If this contains too much personal information for your taste, I apologize. There is a lot being said about bullying these days and this represents my attempt to contribute something different. Also, my original motivation was to meet a request for an article on bullying that would be appropriate for Angels That Care [whose main thrust is to help end domestic violence.] Hoping for Peace and
Brute. Beast. Devil. Savage. Sadist.
“Bully” strong enough? I don’t think so. To me, the term harkens back to a time of 3-ring notebooks with cheap cardboard covers, letters that required envelopes and stamps and clunky telephones with exasperating cords and tortoise-slow dials. Many people were under the impression that bullies and their victims were virtually always males, and attacks pretty much confined to fisticuffs, kicks, and hot air. Names got called and insults got scrawled in bathrooms, phone booths, and
playground sheds. If a bully did serious injury to someone from a “respectable” family, he’d get his comeuppance, just wait. None of this had nothing to do that nice young man down the street who killed himself or Jim Crow laws and lynchings or men who beat their wives and the fact that my mother whipped my brother so often and hard that he jumped on a rusted bicycle that belonged to our landlady and rode l8 miles through driving sleet in the middle of the night before police caught up. (They brought him home, but he ended up with the relatives he had been heading for.) Sometimes a case that went beyond the public’s notion of what constituted bullying drew serious attention, but the type that a lot of parents, teachers, and other authority figures practiced was usually ignored. In many cases, encouraged. The neighbor who called the cops on mother was looked upon with suspicion.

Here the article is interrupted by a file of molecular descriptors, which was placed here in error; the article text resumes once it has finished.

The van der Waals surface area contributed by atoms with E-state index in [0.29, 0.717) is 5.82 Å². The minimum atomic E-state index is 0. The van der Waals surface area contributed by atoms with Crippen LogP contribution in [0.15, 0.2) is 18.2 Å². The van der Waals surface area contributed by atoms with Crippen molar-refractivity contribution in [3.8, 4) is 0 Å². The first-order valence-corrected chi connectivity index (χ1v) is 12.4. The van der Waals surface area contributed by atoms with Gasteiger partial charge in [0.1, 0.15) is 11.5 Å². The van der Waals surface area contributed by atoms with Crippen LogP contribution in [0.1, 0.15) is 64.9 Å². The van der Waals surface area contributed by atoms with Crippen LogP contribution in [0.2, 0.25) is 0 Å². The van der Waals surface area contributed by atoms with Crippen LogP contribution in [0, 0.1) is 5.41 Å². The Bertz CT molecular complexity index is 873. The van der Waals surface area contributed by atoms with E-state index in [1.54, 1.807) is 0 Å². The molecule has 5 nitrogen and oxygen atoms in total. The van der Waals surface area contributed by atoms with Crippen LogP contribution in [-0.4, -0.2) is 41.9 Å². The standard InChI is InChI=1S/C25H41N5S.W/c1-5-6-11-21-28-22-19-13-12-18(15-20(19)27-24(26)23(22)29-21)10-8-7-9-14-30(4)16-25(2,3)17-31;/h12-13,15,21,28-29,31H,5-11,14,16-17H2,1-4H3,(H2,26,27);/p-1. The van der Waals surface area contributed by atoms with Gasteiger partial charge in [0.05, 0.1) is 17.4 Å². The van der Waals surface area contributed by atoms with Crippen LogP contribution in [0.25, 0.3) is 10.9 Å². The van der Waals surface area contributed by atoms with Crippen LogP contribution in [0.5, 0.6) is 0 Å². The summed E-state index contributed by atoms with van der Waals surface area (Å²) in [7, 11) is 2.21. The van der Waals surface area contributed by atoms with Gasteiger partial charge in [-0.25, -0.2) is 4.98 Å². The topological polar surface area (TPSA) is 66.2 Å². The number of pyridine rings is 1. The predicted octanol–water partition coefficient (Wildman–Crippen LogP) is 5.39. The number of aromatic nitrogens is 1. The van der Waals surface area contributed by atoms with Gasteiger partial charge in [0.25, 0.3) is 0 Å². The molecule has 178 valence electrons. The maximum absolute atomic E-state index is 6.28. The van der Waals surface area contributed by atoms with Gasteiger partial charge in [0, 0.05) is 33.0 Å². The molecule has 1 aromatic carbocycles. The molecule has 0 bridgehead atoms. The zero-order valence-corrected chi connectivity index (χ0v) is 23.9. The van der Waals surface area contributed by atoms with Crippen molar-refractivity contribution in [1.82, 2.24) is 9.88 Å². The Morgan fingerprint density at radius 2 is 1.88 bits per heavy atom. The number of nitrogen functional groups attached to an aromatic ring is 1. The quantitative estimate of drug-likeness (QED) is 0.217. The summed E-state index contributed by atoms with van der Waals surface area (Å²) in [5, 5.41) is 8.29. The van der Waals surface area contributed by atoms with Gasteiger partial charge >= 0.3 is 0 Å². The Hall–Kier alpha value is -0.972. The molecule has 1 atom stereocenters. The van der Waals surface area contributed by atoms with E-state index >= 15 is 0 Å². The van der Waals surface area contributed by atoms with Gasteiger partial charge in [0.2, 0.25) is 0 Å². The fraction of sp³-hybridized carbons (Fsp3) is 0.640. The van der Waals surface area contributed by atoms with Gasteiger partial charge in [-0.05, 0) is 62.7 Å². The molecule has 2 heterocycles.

Today, many people would applaud the woman’s willingness to become involved. Unfortunately, that progress is overshadowed by an upsurge in the violent behavior that I will henceforth refer to as bulling has been increasing for some time. The anonymity and disconnectedness that come with overpopulation and constant moves are only part of the story.. Could it be that we need to return to the idea that Rules are Rules? That the good guys should win, the bad guys lose? We have be careful not to veer onto the road that leads to autocracy, but we don’t allow murder, robbery, and drug-pushing, do we. How many murders and robberies and overdoses could we prevent by nipping bullying in the bud? Granted, it is hard to pinpoint in neighborhoods that are largely deserted during the day. In the days the shoemaker and clockmaker operated in the front of their homes, “ruffians” and “n’er-do-wells” were grabbed by the napes of their necks and taught a lesson. Later, housewives were available to keep an eye peeled for troublemakers and issue alerts. Now, gated communities are unsafe. More bullies are on the roam, and many are packing guns.